- Passion for using and learning technology
- Sharing and consuming ideas
- Curiosity for trying new things
- Eager to learn and experiment
- Not afraid to fail
- Team collaborator
- Understands the importance of marketing math and marketing science
- Eagerly uses technology for creating, sharing, and measuring ideas
- Focus on engaging customers to drive revenue
- A mind for marketing math and science – analyze progress and results
- Strong communications skills – especially written communications
- Project management
1. The Marketing Automation Manager
The Manager is one who gets under the hood of the marketing automation platform and CRM systems. (Yes, both!) This person understands how to work in content management systems for web publishing and how to get different technologies to work well together. It’s also critically important this person understands how to apply technology to support a business process and campaign workflows.
The Manager should have strong analytical skills with marketing science and work in close partnership with The Analyst. The Manager is the most technical marketing automation user on the team, but also possesses strong digital marketing and demand generation skills using a variety of technologies and platforms.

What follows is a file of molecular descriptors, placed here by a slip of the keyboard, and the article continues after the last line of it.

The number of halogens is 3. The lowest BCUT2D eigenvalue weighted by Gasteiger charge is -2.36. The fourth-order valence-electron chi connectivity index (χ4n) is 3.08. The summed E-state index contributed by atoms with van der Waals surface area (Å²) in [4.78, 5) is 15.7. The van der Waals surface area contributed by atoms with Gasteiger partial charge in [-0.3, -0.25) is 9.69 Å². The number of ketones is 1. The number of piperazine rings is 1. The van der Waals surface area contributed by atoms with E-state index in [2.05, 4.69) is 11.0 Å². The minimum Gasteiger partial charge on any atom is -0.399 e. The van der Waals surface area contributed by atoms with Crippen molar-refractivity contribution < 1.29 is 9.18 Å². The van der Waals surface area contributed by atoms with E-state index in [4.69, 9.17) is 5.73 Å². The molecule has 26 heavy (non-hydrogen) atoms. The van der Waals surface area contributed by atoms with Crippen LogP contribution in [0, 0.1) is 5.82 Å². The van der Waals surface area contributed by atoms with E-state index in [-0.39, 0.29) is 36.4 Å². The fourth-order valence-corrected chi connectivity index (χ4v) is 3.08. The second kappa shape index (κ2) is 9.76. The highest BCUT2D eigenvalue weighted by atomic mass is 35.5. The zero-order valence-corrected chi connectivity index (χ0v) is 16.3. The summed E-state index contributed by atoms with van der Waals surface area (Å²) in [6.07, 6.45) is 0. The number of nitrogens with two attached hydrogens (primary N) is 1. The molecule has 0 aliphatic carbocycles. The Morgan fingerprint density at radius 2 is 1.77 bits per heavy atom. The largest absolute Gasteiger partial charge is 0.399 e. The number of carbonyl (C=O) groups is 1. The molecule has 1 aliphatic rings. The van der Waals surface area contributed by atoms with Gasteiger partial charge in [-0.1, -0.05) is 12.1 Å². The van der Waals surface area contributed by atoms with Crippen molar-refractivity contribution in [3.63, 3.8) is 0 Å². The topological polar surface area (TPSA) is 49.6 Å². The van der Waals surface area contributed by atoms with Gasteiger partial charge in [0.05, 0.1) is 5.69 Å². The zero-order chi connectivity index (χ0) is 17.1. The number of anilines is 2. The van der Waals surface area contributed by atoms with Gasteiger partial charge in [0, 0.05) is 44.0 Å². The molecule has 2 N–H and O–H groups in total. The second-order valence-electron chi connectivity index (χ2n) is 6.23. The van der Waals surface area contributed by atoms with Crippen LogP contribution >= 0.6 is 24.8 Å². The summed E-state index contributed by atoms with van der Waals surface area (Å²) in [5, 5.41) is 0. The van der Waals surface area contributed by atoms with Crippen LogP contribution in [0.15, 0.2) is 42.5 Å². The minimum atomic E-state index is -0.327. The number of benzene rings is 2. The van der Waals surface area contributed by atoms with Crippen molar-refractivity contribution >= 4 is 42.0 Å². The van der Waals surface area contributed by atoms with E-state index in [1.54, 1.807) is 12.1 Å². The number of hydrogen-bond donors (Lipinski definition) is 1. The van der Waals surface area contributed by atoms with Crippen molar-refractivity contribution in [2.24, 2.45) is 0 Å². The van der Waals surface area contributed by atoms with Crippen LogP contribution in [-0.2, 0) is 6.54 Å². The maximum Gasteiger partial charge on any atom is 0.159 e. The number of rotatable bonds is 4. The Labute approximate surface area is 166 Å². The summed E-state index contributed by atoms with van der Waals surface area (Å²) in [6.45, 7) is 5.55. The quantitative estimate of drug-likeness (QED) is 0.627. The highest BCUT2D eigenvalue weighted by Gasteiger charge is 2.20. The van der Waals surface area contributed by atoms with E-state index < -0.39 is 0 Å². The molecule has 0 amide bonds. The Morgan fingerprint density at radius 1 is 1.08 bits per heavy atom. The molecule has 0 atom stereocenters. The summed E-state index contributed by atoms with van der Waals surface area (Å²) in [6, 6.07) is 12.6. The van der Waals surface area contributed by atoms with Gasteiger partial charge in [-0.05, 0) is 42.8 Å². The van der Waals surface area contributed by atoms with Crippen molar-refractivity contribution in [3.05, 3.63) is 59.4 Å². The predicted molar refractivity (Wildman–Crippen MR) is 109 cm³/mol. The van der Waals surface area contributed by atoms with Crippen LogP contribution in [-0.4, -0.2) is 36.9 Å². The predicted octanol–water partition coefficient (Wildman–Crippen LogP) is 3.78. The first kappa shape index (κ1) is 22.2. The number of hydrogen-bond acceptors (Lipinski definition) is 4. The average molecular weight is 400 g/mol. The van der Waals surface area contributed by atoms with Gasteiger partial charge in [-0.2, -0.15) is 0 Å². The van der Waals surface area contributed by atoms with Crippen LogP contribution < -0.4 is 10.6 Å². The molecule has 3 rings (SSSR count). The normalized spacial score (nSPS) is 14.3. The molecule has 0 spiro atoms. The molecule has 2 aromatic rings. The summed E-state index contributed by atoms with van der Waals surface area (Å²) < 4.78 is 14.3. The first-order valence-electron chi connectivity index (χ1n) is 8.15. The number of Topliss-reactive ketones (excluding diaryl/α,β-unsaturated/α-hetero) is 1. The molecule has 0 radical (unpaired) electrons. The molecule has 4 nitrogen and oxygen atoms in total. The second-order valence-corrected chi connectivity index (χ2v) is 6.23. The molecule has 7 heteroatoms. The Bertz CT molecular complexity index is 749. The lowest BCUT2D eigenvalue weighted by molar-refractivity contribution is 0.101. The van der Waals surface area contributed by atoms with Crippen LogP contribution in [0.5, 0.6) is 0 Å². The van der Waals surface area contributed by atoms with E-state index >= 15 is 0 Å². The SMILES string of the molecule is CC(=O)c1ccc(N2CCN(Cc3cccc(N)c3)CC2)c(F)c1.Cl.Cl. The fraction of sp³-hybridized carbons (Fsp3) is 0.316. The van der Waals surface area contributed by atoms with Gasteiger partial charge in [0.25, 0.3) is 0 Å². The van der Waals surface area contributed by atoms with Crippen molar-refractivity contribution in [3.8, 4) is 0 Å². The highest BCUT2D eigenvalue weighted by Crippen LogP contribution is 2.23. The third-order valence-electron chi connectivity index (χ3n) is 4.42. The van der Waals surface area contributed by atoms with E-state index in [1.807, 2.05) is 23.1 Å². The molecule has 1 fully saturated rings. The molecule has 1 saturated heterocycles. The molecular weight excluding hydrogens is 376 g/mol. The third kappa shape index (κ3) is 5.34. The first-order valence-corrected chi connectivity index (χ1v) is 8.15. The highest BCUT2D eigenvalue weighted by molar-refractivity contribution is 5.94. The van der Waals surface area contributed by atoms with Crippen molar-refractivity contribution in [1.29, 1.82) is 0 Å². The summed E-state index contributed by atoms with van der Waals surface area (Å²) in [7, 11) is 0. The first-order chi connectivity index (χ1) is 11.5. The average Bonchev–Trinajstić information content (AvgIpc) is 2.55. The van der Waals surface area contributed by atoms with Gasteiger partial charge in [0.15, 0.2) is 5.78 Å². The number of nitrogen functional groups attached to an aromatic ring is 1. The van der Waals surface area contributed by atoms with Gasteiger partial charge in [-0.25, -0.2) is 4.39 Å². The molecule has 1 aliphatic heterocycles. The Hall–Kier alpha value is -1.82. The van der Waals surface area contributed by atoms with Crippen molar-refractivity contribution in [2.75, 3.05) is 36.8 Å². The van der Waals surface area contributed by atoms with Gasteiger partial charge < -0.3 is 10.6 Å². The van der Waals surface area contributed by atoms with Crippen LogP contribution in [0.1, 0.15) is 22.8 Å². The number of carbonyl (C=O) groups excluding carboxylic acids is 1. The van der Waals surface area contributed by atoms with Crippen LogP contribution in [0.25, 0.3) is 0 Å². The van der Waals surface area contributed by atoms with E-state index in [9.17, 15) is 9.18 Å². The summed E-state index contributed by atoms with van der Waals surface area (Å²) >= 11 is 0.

- Strong understanding of digital marketing and demand generation
- Expert Marketing Automation skills on any platform
- Intermediate to Expert CRM Administration Skills
- Business workflow
- Can test and analyze workflow, content, lead scoring and tactics for improvement.
- Keeps the lead flow highway efficiently moving between the MA and CRM platforms
- Web development and digital design skills (HTML at a minimum)
- API integration with CRM platforms and Web properties
2. The Analyst
The Analyst knows the right information to capture, analyze and report. Also, the Analyst can share insights and interpretations of marketing information that are meaningful to the executives at any level. The Analyst and MA Manager need to work closely together to review data sets, test hypotheses and ensure the Marketing Automation and CRM systems are capturing meaningful information for the CMO, CFO, and CEO.